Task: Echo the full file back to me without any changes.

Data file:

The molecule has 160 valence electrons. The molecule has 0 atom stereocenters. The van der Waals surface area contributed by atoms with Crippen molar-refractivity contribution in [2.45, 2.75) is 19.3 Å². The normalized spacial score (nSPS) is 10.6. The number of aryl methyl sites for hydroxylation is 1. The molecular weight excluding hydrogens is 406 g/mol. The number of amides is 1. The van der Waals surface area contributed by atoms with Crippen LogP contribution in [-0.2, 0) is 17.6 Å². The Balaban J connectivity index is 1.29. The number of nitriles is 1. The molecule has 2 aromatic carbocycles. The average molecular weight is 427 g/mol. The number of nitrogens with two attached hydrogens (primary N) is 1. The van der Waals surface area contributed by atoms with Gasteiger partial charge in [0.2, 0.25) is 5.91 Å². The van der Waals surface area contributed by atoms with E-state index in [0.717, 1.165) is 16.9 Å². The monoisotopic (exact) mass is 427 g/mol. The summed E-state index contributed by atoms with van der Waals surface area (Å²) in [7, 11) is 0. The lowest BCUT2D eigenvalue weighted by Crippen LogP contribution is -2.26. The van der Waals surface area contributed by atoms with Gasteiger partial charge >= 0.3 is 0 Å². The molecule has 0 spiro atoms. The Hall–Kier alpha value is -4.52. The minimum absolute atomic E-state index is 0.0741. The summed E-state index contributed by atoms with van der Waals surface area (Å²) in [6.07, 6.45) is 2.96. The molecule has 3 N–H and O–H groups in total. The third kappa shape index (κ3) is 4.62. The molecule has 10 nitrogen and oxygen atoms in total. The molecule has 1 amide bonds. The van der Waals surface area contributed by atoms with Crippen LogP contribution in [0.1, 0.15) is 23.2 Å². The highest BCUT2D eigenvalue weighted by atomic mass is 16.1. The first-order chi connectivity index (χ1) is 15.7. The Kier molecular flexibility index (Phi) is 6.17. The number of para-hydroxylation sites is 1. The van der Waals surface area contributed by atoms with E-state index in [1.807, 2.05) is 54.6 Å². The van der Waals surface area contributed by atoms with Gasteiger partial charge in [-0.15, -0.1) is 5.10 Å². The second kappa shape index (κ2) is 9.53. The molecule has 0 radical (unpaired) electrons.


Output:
The molecule has 160 valence electrons. The molecule has 0 atom stereocenters. The van der Waals surface area contributed by atoms with Crippen molar-refractivity contribution in [2.45, 2.75) is 19.3 Å². The normalized spacial score (nSPS) is 10.6. The number of aryl methyl sites for hydroxylation is 1. The molecular weight excluding hydrogens is 406 g/mol. The number of amides is 1. The van der Waals surface area contributed by atoms with Crippen LogP contribution in [-0.2, 0) is 17.6 Å². The Balaban J connectivity index is 1.29. The number of nitriles is 1. The molecule has 2 aromatic carbocycles. The average molecular weight is 427 g/mol. The number of nitrogens with two attached hydrogens (primary N) is 1. The van der Waals surface area contributed by atoms with Gasteiger partial charge in [0.2, 0.25) is 5.91 Å². The van der Waals surface area contributed by atoms with E-state index in [0.717, 1.165) is 16.9 Å². The monoisotopic (exact) mass is 427 g/mol. The summed E-state index contributed by atoms with van der Waals surface area (Å²) in [7, 11) is 0. The lowest BCUT2D eigenvalue weighted by Crippen LogP contribution is -2.26. The van der Waals surface area contributed by atoms with Gasteiger partial charge >= 0.3 is 0 Å². The molecule has 0 spiro atoms. The Hall–Kier alpha value is -4.52. The minimum absolute atomic E-state index is 0.0741. The summed E-state index contributed by atoms with van der Waals surface area (Å²) in [6.07, 6.45) is 2.96. The molecule has 3 N–H and O–H groups in total. The third kappa shape index (κ3) is 4.62. The molecule has 10 nitrogen and oxygen atoms in total. The molecule has 1 amide bonds. The van der Waals surface area contributed by atoms with Crippen LogP contribution in [0.1, 0.15) is 23.2 Å². The highest BCUT2D eigenvalue weighted by atomic mass is 16.1. The first-order chi connectivity index (χ1) is 15.7. The Kier molecular flexibility index (Phi) is 6.17. The number of para-hydroxylation sites is 1. The van der Waals surface area contributed by atoms with E-state index in [1.807, 2.05) is 54.6 Å². The van der Waals surface area contributed by atoms with Gasteiger partial charge in [-0.15, -0.1) is 5.10 Å². The second kappa shape index (κ2) is 9.53. The molecule has 0 radical (unpaired) electrons.